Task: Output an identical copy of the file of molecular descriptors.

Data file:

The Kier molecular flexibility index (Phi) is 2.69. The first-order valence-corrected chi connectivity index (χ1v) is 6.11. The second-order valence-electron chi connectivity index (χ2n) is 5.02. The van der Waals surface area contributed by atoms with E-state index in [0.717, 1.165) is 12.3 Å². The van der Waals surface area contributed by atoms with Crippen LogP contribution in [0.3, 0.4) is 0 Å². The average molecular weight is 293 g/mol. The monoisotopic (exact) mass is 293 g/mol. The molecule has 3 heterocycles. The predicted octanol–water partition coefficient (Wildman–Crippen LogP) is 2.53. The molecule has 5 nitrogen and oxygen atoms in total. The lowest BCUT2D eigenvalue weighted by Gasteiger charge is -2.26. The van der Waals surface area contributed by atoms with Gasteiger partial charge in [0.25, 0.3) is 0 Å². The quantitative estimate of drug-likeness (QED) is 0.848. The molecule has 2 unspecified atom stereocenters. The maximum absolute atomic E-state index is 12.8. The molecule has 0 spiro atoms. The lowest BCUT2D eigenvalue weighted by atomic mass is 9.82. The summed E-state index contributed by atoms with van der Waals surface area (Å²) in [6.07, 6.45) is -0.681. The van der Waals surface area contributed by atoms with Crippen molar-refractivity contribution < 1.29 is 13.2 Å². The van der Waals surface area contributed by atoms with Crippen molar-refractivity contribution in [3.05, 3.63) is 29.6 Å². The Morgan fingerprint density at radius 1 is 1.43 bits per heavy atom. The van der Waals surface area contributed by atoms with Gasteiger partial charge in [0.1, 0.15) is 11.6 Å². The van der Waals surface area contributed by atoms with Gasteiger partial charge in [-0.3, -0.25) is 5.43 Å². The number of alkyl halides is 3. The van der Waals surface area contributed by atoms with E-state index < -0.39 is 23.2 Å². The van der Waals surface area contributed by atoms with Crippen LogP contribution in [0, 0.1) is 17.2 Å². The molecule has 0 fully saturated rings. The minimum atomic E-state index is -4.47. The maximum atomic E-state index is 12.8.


The Kier molecular flexibility index (Phi) is 2.69. The first-order valence-corrected chi connectivity index (χ1v) is 6.11. The second-order valence-electron chi connectivity index (χ2n) is 5.02. The van der Waals surface area contributed by atoms with E-state index in [0.717, 1.165) is 12.3 Å². The van der Waals surface area contributed by atoms with Crippen LogP contribution in [0.3, 0.4) is 0 Å². The average molecular weight is 293 g/mol. The monoisotopic (exact) mass is 293 g/mol. The molecule has 3 heterocycles. The predicted octanol–water partition coefficient (Wildman–Crippen LogP) is 2.53. The molecule has 5 nitrogen and oxygen atoms in total. The lowest BCUT2D eigenvalue weighted by Gasteiger charge is -2.26. The van der Waals surface area contributed by atoms with Gasteiger partial charge in [0.25, 0.3) is 0 Å². The quantitative estimate of drug-likeness (QED) is 0.848. The molecule has 2 unspecified atom stereocenters. The maximum absolute atomic E-state index is 12.8. The molecule has 0 spiro atoms. The lowest BCUT2D eigenvalue weighted by atomic mass is 9.82. The summed E-state index contributed by atoms with van der Waals surface area (Å²) in [6.07, 6.45) is -0.681. The van der Waals surface area contributed by atoms with Crippen molar-refractivity contribution < 1.29 is 13.2 Å². The van der Waals surface area contributed by atoms with Crippen molar-refractivity contribution in [3.05, 3.63) is 29.6 Å². The Morgan fingerprint density at radius 1 is 1.43 bits per heavy atom. The van der Waals surface area contributed by atoms with Gasteiger partial charge in [0.1, 0.15) is 11.6 Å². The van der Waals surface area contributed by atoms with Gasteiger partial charge in [-0.3, -0.25) is 5.43 Å². The number of alkyl halides is 3. The van der Waals surface area contributed by atoms with E-state index < -0.39 is 23.2 Å². The van der Waals surface area contributed by atoms with Crippen LogP contribution in [0, 0.1) is 17.2 Å². The molecule has 0 fully saturated rings. The minimum atomic E-state index is -4.47. The maximum atomic E-state index is 12.8.